And, of course if you are really uncomfortable being totally topless then this is going to be counterproductive when we are thinking about oxytocin. But if you feel OK with it, get your partner to help you quickly whip your bra off (if you still have it on you might have flung it off ages ago in your primal birth dance) so you can get your naked baby on your naked skin, passing them all your gorgeous microbes and having that huge peak of oxytocin with nothing between you. Chat to your partner beforehand when you are doing your birth prep and discuss whether if you might want a reminder/support to take your top off!


newborn baby breastfeeding

Baby at the boob

This is also easier without anything in the way. Letting your baby snuffle and root around your boob, even if they don’t latch straight away is also going to boost oxytocin, supporting that placenta to let go and come out! Look up videos of the ‘breast crawl’ and you will see how if babies are placed on the belly they will push with their feet (massaging your uterus from  the outside and helping the whole process) and shuffle their way up to the newly large and darker nipples, it’s pretty amazing.

newborn attached to placenta with umbilical cord


Some people feel a pushing urge or cramping to birth the placenta, others don’t. If you are wanting to help it out a bit, gravity can really help. Get up, move about, squat down if you can, and try coughing to see if that helps. The toilet is actually a great place for placenta birth (as well as baby birth!)  If your bladder is full, try having a wee as this might be blocking some space needed for the placenta to come out. Having something to eat and drink to replenish your energy will also be really helpful, particularly if you are knackered.

You have a conditioned response to relax the pelvic floor on the toilet, and most people feel pretty safe in there, so make sure you pop something in the toilet bowl to catch it if it comes out! Some people find a few drops of peppermint oil in the toilet bowl can help and doula Natalie Meddings talks about using the technique of blowing trough a straw to help birth the placenta in her book How to Have a Baby.’ This is one of the (many) times where having your own doula comes in handy, as they can support you to relax/move and are likely to have some tricks up their sleeve!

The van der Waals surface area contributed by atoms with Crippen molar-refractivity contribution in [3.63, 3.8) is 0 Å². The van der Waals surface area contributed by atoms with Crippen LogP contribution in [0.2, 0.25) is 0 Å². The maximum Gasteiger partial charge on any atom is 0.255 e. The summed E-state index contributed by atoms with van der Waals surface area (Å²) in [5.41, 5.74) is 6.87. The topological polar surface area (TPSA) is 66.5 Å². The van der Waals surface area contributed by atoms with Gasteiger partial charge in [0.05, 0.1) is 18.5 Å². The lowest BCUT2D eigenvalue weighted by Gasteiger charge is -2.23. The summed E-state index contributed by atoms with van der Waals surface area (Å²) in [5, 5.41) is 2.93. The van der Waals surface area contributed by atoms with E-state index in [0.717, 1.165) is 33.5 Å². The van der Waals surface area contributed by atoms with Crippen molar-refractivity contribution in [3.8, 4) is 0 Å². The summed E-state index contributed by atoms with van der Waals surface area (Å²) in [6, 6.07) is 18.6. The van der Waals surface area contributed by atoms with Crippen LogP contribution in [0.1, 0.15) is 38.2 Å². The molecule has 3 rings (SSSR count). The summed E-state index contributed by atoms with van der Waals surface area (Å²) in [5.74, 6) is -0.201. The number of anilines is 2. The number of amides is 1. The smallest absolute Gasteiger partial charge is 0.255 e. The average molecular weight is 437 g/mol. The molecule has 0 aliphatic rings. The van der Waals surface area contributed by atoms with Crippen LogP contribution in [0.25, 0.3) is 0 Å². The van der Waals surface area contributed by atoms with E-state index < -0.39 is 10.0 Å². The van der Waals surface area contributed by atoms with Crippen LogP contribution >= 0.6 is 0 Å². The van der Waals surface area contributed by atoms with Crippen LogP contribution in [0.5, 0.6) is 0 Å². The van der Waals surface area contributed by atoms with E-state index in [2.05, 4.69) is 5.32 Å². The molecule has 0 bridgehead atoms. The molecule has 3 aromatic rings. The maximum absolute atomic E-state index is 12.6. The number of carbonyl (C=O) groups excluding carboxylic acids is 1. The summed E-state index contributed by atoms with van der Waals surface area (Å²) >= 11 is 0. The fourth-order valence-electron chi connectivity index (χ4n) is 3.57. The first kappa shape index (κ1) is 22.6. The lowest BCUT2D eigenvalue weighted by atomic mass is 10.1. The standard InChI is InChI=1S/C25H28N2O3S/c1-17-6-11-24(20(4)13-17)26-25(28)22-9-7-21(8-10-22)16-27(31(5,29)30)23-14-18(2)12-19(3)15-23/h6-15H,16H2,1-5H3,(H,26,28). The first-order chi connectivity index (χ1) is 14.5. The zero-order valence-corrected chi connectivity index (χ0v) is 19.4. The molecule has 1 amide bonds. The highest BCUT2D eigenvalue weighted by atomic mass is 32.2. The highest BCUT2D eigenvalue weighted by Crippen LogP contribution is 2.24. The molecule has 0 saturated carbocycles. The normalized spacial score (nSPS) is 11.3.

We don’t need to be doing any of these things in a stressy or panicky way. Yes, the placenta does need to come out, and you will be coming under pressure from your HPC’s if it’s not out within the hour, but keeping calm and sniffing your gorgeous new baby will really help. And don't forget, your placenta is YOURS! So if you want to keep it, make sure you have told your midwife and your partner knows just in case it get chucked before you get a chance!


woman doula and hypnobirthing instructor with hands on hips and text saying Twelve Moons Birth

Understanding birth hormones and how to support birth physiology is massively helpful for the entire birth process. Come along to my fabulous Hypnobirthing antenatal course to learn how totally epic your body is and how you and your birth team can support you, regardless of where or how you birth.

Lastly, shout out to the placenta. What a babe.

Lastly, lastly... If you want an excellent evidence based deep dive into all things placenta, check out Dr. Sara Wickham's incredible book, "Birthing Your Placenta" It is fab and tell you everything you want to know!